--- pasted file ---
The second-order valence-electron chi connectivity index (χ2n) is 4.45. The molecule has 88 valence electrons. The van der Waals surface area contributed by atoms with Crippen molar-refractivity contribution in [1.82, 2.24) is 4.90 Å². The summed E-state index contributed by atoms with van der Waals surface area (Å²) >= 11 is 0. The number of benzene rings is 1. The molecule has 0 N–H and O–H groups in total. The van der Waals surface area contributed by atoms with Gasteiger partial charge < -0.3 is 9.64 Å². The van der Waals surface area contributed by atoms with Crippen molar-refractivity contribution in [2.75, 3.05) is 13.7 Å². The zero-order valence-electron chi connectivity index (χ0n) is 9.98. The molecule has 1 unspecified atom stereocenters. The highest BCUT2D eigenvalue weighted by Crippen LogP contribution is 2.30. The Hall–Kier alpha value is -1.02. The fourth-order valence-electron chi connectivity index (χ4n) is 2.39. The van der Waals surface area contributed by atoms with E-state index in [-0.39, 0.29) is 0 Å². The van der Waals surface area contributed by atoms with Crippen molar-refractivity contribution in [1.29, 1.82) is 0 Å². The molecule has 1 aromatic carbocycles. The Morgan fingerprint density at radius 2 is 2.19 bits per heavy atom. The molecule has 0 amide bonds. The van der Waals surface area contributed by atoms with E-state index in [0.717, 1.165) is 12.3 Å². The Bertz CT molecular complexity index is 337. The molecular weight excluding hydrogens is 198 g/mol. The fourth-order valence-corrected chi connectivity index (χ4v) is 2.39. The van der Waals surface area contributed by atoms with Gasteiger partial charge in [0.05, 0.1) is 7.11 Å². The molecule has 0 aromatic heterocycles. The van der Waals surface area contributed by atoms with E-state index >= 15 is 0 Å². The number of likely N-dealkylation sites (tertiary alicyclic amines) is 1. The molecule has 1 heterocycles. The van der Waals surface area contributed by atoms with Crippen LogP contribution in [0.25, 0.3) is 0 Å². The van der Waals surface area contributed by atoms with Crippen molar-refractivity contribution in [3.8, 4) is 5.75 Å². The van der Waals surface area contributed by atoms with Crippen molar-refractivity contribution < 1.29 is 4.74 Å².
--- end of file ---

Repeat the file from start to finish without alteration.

The second-order valence-electron chi connectivity index (χ2n) is 4.45. The molecule has 88 valence electrons. The van der Waals surface area contributed by atoms with Crippen molar-refractivity contribution in [1.82, 2.24) is 4.90 Å². The summed E-state index contributed by atoms with van der Waals surface area (Å²) >= 11 is 0. The number of benzene rings is 1. The molecule has 0 N–H and O–H groups in total. The van der Waals surface area contributed by atoms with Gasteiger partial charge < -0.3 is 9.64 Å². The van der Waals surface area contributed by atoms with Crippen molar-refractivity contribution in [2.75, 3.05) is 13.7 Å². The zero-order valence-electron chi connectivity index (χ0n) is 9.98. The molecule has 1 unspecified atom stereocenters. The highest BCUT2D eigenvalue weighted by Crippen LogP contribution is 2.30. The Hall–Kier alpha value is -1.02. The fourth-order valence-electron chi connectivity index (χ4n) is 2.39. The van der Waals surface area contributed by atoms with E-state index in [-0.39, 0.29) is 0 Å². The van der Waals surface area contributed by atoms with Crippen molar-refractivity contribution in [1.29, 1.82) is 0 Å². The molecule has 1 aromatic carbocycles. The Morgan fingerprint density at radius 2 is 2.19 bits per heavy atom. The molecule has 0 amide bonds. The van der Waals surface area contributed by atoms with E-state index in [0.717, 1.165) is 12.3 Å². The Bertz CT molecular complexity index is 337. The molecular weight excluding hydrogens is 198 g/mol. The fourth-order valence-corrected chi connectivity index (χ4v) is 2.39. The van der Waals surface area contributed by atoms with Gasteiger partial charge in [0.05, 0.1) is 7.11 Å². The molecule has 0 aromatic heterocycles. The van der Waals surface area contributed by atoms with E-state index >= 15 is 0 Å². The number of likely N-dealkylation sites (tertiary alicyclic amines) is 1. The molecule has 1 heterocycles. The van der Waals surface area contributed by atoms with Crippen LogP contribution in [0.25, 0.3) is 0 Å². The van der Waals surface area contributed by atoms with Crippen molar-refractivity contribution in [3.8, 4) is 5.75 Å². The van der Waals surface area contributed by atoms with Crippen molar-refractivity contribution < 1.29 is 4.74 Å².